Marshall suggested that perhaps Meyer fell into this misunderstanding because Meyer isn’t a biologist. And, for those who are not constantly reading up on the new discoveries in biology, it can be very hard to keep up with the latest information.
As far a the difference between things that humans create and design (32:30), Marshall argued that this was a “top down” approach, completely different than the ability of life to start as a single cell and then add components to itself as it goes along through time as a “bottom up” approach. This allows life to “grow and rebuild itself” whereas human-designed objects do not. Also, the basic parts of living things are interchangeable, whereas human-designed systems are not (i.e., The parts within a watch aren’t interchangeable with each other and therefore cannot be moved around within it – which isn’t true when it comes to something built with Legos or even language systems or computer systems where the same basic words are used to form entire paragraphs and books and operating systems). Marshall also argued that proteins are far more flexible in their sequence requirements than is the human language system were very little sequence variability is allowed without a complete loss of function. That makes the specificity in a protein “hundreds of orders of magnitude less than the degree of specificity for a computer code or for a written text.”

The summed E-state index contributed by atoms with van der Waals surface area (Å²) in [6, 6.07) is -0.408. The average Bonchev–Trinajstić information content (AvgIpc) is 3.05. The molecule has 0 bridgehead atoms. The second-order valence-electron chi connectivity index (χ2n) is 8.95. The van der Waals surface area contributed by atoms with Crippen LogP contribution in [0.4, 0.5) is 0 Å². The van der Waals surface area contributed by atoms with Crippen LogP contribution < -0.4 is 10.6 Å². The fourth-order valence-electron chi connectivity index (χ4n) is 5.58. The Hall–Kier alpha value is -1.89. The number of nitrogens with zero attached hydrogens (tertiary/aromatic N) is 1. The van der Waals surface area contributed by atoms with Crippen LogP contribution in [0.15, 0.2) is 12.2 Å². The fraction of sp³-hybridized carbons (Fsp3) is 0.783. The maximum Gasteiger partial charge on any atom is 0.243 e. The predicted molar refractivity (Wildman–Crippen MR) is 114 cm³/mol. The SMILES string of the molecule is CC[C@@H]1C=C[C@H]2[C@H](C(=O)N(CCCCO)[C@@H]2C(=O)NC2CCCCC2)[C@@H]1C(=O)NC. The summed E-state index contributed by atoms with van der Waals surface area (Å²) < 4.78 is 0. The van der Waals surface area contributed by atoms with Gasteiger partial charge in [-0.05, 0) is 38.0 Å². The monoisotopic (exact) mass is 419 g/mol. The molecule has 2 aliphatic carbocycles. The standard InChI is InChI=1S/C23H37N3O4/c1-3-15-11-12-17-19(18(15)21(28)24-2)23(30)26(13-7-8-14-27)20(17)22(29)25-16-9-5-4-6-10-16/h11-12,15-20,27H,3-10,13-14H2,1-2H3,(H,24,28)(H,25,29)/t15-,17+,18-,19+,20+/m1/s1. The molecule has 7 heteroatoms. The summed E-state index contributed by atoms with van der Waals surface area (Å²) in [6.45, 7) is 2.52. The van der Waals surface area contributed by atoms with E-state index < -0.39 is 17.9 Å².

At first approximation Marshall’s arguments seem pretty good – well reasoned and convincing. Meyer countered, however, by noting that he did address several of Marshall’s key arguments in Chapter 13 of his book (36:00) – specifically the “developmental gene regulatory networks” or dGRNs. These control genes that “tell other genes what to do” are involved in coordinating the gene products and their expression “in a circuit-like manner” – like the blueprint for a house. Although Marshall argued in his Science review and in the debate the these dGRNs could have been rewired by evolutionary mechanisms early in the Cambrian period, he ignores the fact that “rewiring” itself would require a lot of informational input that would not be very easy to come by since the vast majority of possible ways that a rewiring could be done would not produce anything beneficial over what came before – exactly the same situation that makes it difficult for novel protein-coding genes to evolve. In other words, circuit rewiring requires multiple coordinated mutations all happening at the very same time to be successful. The work of Eric Davidson has shown that the central sub-circuits of dGRNs cannot be perturbed without “catastrophic effects to the developing organism.” And, any control system that specifies an outcome cannot be made to be significantly more “malleable” or else it will cease to be a control system. By their very nature control systems are “exquisitely constrained” systems.